Campus: SAN DIEGO -- September 27, 2006

SDSU'S College of Arts & Letters Opens '21st Century Home for its 21st Century Mission'

Largest SDSU College Now Under Roof of Largest Academic Building on Campus

San Diego Mayor Jerry Sanders will be the guest of honor at the grand opening of San Diego State University's new College of Arts & Letters building Tuesday, Oct. 3. But what impresses Sanders even more than the new $26.8 million facility, is how the college is evolving to meet the present and future needs of the region.

"Now more than ever, we need an internationally focused workforce that can bridge language and cultural differences to build our economy, enhance our security and improve our quality of life," Sanders said. "San Diego State's College of Arts & Letters is playing a crucial role in meeting that need, and now its faculty and students will have a 21st century home to help them accomplish their 21st century mission."

University officials expect hundreds of alumni, faculty, donors and community members to attend the grand opening, including California State University Trustee Murray Galinson, The event will begin at approximately 4 p.m.

While the college still places a strong emphasis on disciplines in the humanities and social sciences, it's also important for the college to continue to move forward to meet emerging academic and professional needs, said Paul Wong, dean of the College of Arts & Letters.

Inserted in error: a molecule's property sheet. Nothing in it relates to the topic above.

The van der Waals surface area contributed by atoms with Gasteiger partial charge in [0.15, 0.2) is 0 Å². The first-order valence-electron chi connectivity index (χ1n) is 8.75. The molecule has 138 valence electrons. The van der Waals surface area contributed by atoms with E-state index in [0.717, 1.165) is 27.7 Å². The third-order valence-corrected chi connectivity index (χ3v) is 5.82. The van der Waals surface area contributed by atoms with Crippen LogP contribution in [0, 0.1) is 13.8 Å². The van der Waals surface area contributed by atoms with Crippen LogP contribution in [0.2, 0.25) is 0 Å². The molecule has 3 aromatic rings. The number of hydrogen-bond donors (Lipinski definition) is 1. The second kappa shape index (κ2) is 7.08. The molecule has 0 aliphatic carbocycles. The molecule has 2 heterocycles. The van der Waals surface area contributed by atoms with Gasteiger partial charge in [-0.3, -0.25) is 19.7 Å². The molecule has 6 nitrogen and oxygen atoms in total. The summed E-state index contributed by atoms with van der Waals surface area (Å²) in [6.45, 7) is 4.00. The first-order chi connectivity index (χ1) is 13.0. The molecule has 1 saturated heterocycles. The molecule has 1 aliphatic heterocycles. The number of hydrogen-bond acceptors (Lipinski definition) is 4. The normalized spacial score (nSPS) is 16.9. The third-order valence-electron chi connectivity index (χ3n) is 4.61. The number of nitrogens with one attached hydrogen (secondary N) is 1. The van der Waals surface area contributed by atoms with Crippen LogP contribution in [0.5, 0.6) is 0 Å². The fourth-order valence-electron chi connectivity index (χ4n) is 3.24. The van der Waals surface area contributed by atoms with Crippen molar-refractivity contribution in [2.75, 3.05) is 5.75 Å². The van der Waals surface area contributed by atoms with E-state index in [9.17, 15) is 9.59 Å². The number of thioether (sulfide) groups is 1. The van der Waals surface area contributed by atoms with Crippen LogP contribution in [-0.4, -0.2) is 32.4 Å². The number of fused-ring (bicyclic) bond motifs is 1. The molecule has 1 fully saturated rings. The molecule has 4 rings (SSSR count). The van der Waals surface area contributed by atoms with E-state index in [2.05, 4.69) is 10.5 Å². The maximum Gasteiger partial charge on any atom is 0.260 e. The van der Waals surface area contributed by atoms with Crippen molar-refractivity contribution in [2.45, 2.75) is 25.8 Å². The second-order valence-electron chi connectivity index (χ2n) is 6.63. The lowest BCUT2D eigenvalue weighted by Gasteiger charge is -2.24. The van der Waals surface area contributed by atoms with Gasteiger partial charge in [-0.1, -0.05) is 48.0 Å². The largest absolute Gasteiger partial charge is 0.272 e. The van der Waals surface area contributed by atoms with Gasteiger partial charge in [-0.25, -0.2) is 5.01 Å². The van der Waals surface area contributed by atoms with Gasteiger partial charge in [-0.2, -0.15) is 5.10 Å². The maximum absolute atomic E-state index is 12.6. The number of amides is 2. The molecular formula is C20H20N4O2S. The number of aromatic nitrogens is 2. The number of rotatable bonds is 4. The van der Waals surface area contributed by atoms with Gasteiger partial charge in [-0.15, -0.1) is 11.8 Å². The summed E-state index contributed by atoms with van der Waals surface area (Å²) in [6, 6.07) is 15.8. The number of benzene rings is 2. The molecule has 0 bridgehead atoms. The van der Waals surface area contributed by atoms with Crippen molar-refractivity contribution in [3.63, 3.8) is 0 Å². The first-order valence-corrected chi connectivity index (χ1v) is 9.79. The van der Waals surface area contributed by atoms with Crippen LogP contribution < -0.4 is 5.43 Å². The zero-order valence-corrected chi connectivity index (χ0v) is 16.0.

"Thirty-five years ago the college helped lead the nation in establishing degree programs in emerging fields such as Chicano/Chicana studies and women's studies," Wong said. "Now the pressing need is to develop leaders and professionals who have global skills and perspectives. We want SDSU to be in the forefront in educating language speakers. The national need in terms of defense, international trade, and heath and human services is growing every day, and we have an obligation to respond to that."

Student demand is also driving the expansion of language programs, especially Asian languages, where the college has seen the sharpest increases in enrollment. The college has Filipino, Vietnamese, Japanese and Chinese language programs, and Wong said he has initiated plans to begin a Korean studies and language program.

"Our students have insightfully recognized the tremendous growth of political and economic power coming out of places like China and Korea," Wong said. "We want to address that by creating more international education partnerships with universities from these countries."

Other languages offered by the college include Spanish, Portuguese, Arabic, Persian, French, German, Russian and Italian.

In support of the college's international initiative, the Fred J. Hansen Foundation has awarded Arts & Letters $1.5 million to establish the Hansen Foundation Summer Institute on Conflict Resolution. The program will bring young leaders from developing nations to study at SDSU in the international security and conflict resolution program, an interdisciplinary major housed in the college.